I'm almost done with my AA, and soon I'm gonna have to focus on my bachelors. I'm at a state college now, and this college actually offers a bachelors for my major. (Secondary language arts education)
It would be A LOT cheaper for me if I were to stay at my state college to finish my bachelors, however when I apply for a job as a teacher, wouldn't it look bad? Say there was somebody else applying for my position. That person and I both have the same exact degree, but mine would be from a college and his/hers would be from a university.
Do you think it would look bad if I were to graduate from a state college? Should I just pay extra money to finish at a big university?
Most Helpful Guy
That really depends on what you want to do. College discrimination is a real thing when looking for a job. Some interviews will only happen if you come from the right school. On top of that you have to consider which school will give you access to the most resource and will have the most future professional contacts. For instance here in LA UCLA has far more resources but if you go to USC you'll likely meet more future CEOs. Cal state northridge on their other hand offer neither of those perks but it is cheaper for the same degree. But again, getting the best possible job can often be knowing the right people. A UC alumni will always hire a competent UC grad before a competent cal state grad.0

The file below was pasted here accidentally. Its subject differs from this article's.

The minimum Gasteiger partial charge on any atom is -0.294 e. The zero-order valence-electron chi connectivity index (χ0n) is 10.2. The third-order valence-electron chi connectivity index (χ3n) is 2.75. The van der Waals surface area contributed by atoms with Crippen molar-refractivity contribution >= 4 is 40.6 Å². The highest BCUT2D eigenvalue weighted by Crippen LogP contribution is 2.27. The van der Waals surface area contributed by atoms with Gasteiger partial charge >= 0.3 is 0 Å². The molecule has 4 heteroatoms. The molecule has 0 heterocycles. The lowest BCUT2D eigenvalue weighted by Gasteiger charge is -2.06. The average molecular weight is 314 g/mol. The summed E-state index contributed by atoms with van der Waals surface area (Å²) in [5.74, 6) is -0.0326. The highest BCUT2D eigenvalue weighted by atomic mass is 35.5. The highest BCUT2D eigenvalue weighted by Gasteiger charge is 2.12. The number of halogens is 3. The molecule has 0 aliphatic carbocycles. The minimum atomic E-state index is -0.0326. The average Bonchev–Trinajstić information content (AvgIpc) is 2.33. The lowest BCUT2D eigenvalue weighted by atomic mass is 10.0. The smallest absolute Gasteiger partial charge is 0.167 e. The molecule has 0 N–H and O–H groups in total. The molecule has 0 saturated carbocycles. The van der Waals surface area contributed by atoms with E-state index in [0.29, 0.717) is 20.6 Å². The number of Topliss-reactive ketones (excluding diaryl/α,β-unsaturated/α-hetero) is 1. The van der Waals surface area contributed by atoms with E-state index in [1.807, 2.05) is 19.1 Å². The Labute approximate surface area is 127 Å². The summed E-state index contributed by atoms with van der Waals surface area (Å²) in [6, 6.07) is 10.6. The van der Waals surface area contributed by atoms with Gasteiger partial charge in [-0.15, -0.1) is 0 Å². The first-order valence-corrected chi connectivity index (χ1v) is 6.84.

Most Helpful Girl
It doesn't matter in the real world. It depends on the job. You can have the degree, but you have other experiences? Qualifications? How about internships? Do you know people for the degree you worked and studied for? How about professional references? Any other job prospects? Unless a company is really that shallow, lets say in a job ad: NEEDS TO BE A GRADUATE FROM HARVARD. You are not going to get your foot in the door. My friend just got hired to become a teacher, and she only has a Bachelors now, all while she had work experience as a volunteer BEFORE she took her exams for the teaching job and qualifications. It is a most that you have some kind of teaching experience such as a volunteer or an internship, even if it isn't paid. Experience is better than nothing. Otherwise you will be stuck in a low paying job, or a job that is below your level and career.
So no. You do not need to graduate from a state college or finish at a big university. People are not going to care. All they want to know is if you have the skills to pay the bills. You can have the degree, but if you don't know what your doing they won't hire you.0